The Superior Court has ruled not to recognize a handwritten will after a finding that the signatures on the will are unverified.
In the estate of Julia Marie Flores Boyer, Superior Court Associate Judge Joseph Camacho ruled that Boyer’s handwritten will was invalid because the signatures of the testator and witnesses are unverified.
Camacho, during an evidentiary hearing, said there is no testimony to verify that the alleged signatures on the will actually belonged to Boyer and the witnesses, Breanne Cabrera and Ciara Dela Cruz.
Camacho added that the will was not notarized and there wasn’t any evidence, such as affidavits, to verify the authenticity of the will.
Camacho noted that the will was executed outside of the Commonwealth, also failing to comply with CNMI laws or the laws of a foreign jurisdiction.
Camacho said the will fails as a holographic will because its material provisions are not in the testator’s handwriting. Holographic will is an entirely handwritten document by the author, who is also referred to as the testator.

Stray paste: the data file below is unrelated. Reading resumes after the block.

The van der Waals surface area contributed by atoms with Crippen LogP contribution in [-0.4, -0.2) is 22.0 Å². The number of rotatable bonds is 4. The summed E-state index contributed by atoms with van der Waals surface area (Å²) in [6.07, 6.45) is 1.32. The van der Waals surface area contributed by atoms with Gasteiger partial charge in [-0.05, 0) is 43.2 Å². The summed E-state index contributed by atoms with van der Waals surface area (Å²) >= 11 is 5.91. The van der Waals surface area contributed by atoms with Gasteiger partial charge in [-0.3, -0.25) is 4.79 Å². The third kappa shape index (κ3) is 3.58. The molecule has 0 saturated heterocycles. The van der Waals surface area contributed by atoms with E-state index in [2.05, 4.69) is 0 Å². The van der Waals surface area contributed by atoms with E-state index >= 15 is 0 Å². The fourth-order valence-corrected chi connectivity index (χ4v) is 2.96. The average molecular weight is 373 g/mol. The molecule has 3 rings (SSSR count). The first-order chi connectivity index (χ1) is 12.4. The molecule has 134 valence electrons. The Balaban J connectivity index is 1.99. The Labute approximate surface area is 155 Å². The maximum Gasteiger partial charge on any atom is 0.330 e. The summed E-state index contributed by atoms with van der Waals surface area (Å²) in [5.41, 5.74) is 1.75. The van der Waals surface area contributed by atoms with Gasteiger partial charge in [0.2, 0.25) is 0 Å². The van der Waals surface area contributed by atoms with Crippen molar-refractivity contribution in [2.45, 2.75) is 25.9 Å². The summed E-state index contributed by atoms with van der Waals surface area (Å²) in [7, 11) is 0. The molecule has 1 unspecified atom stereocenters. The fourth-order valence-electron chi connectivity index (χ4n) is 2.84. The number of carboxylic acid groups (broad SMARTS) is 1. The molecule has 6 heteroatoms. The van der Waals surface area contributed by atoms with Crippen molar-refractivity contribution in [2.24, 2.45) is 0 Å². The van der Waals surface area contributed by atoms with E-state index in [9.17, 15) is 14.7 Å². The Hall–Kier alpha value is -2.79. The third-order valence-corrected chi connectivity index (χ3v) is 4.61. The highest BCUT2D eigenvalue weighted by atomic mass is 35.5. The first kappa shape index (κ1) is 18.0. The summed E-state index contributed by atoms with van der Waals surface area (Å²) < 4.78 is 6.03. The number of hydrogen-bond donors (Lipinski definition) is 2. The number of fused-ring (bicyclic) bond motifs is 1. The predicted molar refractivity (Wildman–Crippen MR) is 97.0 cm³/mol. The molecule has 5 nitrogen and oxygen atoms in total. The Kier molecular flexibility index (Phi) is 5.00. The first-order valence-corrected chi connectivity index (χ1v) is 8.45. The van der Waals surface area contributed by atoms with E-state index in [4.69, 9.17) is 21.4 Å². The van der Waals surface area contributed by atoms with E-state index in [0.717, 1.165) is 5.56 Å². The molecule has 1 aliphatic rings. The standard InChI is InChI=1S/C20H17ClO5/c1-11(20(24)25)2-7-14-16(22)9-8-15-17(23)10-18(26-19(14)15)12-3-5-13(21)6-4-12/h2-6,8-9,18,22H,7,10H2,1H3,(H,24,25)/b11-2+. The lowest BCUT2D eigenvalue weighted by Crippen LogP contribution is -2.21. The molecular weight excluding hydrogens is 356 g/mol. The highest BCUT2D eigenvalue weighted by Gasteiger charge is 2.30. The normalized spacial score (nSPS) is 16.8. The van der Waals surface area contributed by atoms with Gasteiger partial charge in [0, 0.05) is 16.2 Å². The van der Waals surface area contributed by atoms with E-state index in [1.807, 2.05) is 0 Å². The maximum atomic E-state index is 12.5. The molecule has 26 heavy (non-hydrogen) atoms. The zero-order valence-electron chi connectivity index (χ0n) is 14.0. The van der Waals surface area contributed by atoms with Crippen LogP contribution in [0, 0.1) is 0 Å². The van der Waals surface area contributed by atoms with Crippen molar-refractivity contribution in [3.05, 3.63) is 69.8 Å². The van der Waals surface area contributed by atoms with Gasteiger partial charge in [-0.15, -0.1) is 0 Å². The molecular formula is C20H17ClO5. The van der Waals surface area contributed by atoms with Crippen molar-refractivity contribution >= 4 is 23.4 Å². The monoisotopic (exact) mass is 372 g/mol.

Present at the evidentiary hearing was the estate administrator, Antonio Muna; the lawyer for the estate, George Lloyd Hasselback; and Remasch Mongani, who was in a long-term relationship with Boyer and cohabited with her for over a decade.
The will in question was handwritten by Boyer just weeks before she passed away and was signed in Portland in April 2014. The will basically would have allowed Mongani to continue to live in the home that they shared until he remarried.
Boyer traveled to Portland for medical reasons and Mongani arrived in Portland after Boyer’s passing. He testified that he did not see Boyer draft the will.
Aside from Mongani, the court also heard testimonies from Muña and Boyer’s sister, Guillerma Boyer Peters.
The will also gave Boyer’s siblings ownership of the house.